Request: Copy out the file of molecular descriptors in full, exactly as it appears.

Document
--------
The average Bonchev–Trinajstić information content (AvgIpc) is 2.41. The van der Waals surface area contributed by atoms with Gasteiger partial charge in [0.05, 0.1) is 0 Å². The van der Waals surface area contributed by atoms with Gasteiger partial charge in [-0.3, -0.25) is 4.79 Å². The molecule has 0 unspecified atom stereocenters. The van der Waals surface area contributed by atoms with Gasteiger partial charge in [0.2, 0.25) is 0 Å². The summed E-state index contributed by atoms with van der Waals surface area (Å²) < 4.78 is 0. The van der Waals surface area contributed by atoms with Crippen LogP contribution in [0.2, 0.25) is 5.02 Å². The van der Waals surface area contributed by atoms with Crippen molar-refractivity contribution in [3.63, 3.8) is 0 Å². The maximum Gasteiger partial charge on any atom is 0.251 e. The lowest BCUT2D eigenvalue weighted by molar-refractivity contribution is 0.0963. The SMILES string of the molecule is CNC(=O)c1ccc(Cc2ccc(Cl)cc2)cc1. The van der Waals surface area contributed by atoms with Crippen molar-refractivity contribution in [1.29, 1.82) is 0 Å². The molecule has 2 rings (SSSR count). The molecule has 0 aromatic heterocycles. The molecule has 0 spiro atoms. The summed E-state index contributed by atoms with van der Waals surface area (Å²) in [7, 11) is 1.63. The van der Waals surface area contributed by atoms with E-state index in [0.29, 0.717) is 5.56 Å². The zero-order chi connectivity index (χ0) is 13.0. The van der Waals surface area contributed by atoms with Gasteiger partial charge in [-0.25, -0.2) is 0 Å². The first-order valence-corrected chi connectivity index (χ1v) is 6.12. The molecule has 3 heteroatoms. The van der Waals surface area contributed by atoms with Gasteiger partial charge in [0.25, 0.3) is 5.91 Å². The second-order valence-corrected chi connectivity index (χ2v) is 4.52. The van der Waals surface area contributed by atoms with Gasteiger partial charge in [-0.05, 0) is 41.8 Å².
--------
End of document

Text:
The average Bonchev–Trinajstić information content (AvgIpc) is 2.41. The van der Waals surface area contributed by atoms with Gasteiger partial charge in [0.05, 0.1) is 0 Å². The van der Waals surface area contributed by atoms with Gasteiger partial charge in [-0.3, -0.25) is 4.79 Å². The molecule has 0 unspecified atom stereocenters. The van der Waals surface area contributed by atoms with Gasteiger partial charge in [0.2, 0.25) is 0 Å². The summed E-state index contributed by atoms with van der Waals surface area (Å²) < 4.78 is 0. The van der Waals surface area contributed by atoms with Crippen LogP contribution in [0.2, 0.25) is 5.02 Å². The van der Waals surface area contributed by atoms with Crippen molar-refractivity contribution in [3.63, 3.8) is 0 Å². The maximum Gasteiger partial charge on any atom is 0.251 e. The lowest BCUT2D eigenvalue weighted by molar-refractivity contribution is 0.0963. The SMILES string of the molecule is CNC(=O)c1ccc(Cc2ccc(Cl)cc2)cc1. The van der Waals surface area contributed by atoms with Crippen molar-refractivity contribution in [1.29, 1.82) is 0 Å². The molecule has 2 rings (SSSR count). The molecule has 0 aromatic heterocycles. The molecule has 0 spiro atoms. The summed E-state index contributed by atoms with van der Waals surface area (Å²) in [7, 11) is 1.63. The van der Waals surface area contributed by atoms with E-state index in [0.29, 0.717) is 5.56 Å². The zero-order chi connectivity index (χ0) is 13.0. The van der Waals surface area contributed by atoms with Gasteiger partial charge in [-0.25, -0.2) is 0 Å². The first-order valence-corrected chi connectivity index (χ1v) is 6.12. The molecule has 3 heteroatoms. The van der Waals surface area contributed by atoms with Gasteiger partial charge in [0.25, 0.3) is 5.91 Å². The second-order valence-corrected chi connectivity index (χ2v) is 4.52. The van der Waals surface area contributed by atoms with Gasteiger partial charge in [-0.05, 0) is 41.8 Å².